A woman scratches her dry skin on her arm.

Dry skin – cause, symptoms and how to care for it

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Do you suffer from dry skin rashes and itchy or flaky skin? If so, you may have dry skin. But what is dry skin, and what can you do to treat it? In this article, we will explore what causes dry skin, its symptoms, and how to treat and prevent dry skin.

What is dry skin?

As a very common skin condition, dry skin affects millions of people. It appears when the skin loses its natural oils, leaving it feeling itchy and irritated, and tight. Various factors, including weather conditions, lifestyle choices, and genetics, can force dry skin. Fortunately, several effective treatments are available to relieve signs of dry skin and revive skin´s moisture – whether it is on your facial skin or body.

Dry skin: symptoms

Dry skin can present itself in numerous ways, and the signs can differ from person to person. Here are some typical symptoms of dry skin:

  • Flakiness
  • Roughness
  • Dull appearance
  • Itching
  • Scaly or rough patches on the skin
  • Tightness

What causes dry skin?

Hand of a woman with dry skin.
Dry skin can be caused by external and internal factors, which leaves the skin itchy and dehydrated.

The skin acts as a protective barrier. However, this also means that it is constantly exposed to both external and internal factors, which can cause dry skin. When an individual experiences multiple factors that cause dry skin, the severity of the condition may increase. It is possible for one person to be impacted by more than just one of these factors simultaneously.

The skin can naturally bind water through hygroscopic substances called Natural Moisturizing Factors (NMF). However, when the skin lacks these substances, it loses its ability to retain moisture.

Moisture loss begins with the depletion of surface lipids, which act as a protective barrier against water evaporation. As a result, the skin becomes more susceptible to moisture loss, leading to dryness. With prolonged moisturizing depletion, all layers of the skin's outermost layer can become dehydrated. Dry skin can be caused by several aspects, such as:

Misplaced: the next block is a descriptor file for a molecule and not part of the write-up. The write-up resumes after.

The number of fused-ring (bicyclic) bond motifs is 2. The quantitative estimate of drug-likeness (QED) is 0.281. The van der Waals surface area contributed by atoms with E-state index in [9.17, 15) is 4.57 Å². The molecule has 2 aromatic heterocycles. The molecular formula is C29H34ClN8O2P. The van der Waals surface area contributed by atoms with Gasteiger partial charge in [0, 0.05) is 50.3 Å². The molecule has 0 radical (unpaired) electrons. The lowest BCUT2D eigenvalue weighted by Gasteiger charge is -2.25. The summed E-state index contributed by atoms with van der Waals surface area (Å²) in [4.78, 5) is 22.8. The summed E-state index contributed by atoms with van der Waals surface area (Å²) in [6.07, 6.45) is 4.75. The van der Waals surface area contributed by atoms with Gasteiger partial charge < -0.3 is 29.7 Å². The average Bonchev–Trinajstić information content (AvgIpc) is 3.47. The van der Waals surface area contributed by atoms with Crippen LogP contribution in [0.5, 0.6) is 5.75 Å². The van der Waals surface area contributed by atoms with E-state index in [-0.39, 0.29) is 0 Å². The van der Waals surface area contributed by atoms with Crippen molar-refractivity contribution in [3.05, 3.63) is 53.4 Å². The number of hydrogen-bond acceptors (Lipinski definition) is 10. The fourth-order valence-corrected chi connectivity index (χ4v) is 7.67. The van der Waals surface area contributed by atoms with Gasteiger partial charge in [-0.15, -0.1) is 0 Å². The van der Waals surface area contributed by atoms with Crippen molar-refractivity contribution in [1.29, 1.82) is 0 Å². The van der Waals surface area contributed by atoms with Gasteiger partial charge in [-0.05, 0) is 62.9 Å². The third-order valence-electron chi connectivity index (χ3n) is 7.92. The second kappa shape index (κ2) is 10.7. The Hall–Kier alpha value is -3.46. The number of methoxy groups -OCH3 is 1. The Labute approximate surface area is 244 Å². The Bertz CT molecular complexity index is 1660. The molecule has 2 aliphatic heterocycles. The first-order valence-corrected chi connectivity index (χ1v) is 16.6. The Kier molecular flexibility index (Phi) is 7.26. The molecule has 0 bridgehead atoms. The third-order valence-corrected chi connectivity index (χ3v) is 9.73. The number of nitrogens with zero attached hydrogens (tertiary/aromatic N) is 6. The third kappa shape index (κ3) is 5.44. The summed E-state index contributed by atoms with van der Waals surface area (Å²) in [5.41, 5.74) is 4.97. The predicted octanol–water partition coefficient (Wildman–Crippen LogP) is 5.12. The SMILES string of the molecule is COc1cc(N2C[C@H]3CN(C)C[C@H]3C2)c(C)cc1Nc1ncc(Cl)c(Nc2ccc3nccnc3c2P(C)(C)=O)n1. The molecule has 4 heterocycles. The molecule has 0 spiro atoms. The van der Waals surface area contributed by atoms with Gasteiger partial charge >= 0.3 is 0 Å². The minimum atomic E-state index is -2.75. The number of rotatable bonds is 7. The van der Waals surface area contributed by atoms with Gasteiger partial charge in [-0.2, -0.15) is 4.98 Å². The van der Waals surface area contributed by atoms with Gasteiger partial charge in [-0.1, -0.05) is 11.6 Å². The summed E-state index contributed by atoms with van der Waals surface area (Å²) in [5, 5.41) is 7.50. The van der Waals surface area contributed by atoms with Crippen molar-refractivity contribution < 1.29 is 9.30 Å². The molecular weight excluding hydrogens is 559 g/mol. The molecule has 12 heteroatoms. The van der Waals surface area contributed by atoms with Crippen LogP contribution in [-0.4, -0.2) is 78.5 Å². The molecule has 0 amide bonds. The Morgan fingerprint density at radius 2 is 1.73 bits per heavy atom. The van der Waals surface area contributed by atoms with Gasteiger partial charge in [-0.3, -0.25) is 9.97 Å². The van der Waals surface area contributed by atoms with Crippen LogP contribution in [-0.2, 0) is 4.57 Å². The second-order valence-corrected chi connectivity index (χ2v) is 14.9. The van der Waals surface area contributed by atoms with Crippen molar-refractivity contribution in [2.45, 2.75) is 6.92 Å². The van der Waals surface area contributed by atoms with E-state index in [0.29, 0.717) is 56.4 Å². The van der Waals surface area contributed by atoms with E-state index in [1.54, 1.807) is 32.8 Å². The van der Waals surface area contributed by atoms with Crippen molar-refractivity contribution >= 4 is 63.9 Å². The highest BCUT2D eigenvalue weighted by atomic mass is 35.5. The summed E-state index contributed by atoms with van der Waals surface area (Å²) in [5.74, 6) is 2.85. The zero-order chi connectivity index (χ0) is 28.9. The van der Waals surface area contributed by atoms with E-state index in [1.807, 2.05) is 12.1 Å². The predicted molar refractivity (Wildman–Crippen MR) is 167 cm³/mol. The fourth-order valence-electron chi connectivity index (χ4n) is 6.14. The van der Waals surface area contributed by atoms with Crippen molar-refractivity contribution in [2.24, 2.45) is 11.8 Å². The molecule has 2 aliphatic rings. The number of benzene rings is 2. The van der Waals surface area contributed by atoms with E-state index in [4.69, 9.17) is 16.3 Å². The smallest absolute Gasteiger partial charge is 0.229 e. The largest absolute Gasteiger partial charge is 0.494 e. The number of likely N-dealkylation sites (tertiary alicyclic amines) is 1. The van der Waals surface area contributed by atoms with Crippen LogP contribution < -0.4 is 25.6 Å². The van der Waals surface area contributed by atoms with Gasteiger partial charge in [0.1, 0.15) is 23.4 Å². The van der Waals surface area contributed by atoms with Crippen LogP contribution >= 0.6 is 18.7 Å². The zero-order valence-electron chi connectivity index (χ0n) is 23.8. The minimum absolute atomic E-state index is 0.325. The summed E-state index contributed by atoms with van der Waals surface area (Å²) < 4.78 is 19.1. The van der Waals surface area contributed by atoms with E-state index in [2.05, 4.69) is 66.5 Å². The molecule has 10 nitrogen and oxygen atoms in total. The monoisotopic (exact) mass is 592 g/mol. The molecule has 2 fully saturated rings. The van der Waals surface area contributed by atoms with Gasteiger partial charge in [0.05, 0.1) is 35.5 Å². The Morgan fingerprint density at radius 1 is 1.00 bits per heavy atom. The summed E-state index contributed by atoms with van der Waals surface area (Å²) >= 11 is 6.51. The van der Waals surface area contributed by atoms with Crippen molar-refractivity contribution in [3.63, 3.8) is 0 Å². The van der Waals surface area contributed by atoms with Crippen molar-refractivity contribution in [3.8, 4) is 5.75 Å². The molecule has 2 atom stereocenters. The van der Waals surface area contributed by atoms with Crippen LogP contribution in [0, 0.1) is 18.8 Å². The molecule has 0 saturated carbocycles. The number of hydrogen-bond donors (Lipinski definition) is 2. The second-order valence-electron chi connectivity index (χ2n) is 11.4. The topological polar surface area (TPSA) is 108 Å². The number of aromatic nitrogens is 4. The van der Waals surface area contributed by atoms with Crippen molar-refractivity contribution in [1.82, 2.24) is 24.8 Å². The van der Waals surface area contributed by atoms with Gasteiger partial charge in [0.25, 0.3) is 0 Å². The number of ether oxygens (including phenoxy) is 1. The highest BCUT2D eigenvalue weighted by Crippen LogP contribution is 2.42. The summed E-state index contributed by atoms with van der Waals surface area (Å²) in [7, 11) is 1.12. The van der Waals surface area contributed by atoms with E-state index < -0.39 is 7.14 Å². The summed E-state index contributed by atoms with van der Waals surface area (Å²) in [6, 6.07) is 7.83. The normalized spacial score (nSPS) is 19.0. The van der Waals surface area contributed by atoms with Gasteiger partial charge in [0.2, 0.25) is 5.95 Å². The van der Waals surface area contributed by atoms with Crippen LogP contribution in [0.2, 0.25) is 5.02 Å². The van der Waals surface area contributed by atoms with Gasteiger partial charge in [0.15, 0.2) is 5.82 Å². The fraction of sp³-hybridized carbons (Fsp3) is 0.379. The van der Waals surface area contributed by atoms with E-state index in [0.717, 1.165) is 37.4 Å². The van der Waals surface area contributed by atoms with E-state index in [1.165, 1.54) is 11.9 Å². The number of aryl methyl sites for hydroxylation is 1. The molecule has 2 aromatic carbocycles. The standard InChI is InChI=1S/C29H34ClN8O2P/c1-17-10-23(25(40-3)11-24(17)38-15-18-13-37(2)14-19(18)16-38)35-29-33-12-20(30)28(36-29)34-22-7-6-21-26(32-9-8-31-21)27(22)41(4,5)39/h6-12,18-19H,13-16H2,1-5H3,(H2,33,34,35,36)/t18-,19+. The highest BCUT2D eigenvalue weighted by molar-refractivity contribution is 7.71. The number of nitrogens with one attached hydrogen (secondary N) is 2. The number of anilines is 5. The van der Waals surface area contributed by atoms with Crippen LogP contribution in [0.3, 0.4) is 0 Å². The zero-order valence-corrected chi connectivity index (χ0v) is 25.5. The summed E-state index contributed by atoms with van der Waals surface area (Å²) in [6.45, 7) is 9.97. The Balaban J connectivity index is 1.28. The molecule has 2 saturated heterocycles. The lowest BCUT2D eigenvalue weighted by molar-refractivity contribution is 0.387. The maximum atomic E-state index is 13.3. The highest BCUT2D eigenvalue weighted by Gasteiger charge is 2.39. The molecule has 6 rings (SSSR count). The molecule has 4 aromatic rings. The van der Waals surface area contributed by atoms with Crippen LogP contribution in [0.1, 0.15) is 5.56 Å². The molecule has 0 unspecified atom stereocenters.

Environmental factors

One of the most typical causes of dry skin is ecological exposure. When the air is arid, and humidity levels are low, moisture is drawn out of the skin. Therefore, it is dehydrated. That explains why people experience dry skin during the winter months when indoor heating operates to warm homes and buildings.

Underlying health conditions

In some cases, dry skin can imply an underlying health condition. Certain medical conditions such as eczema and psoriasis can cause dry skin as a symptom. Diabetes can also provoke dry patches on the skin due to high blood sugar levels.

People who take specific medications or undergo medical treatments such as dialysis, chemotherapy, or radiant therapy may also experience dry skin as a side effect. It is essential to speak with a healthcare professional if you suspect that an underlying health condition may be causing your dry skin.


As we age, our skin loses its elasticity and becomes thinner and more fragile. The loss of elasticity can cause the skin to become parched more quickly. Additionally, as we age, our skin produces less oil, which can contribute to dryness, and ultimately to dry spots on the skin.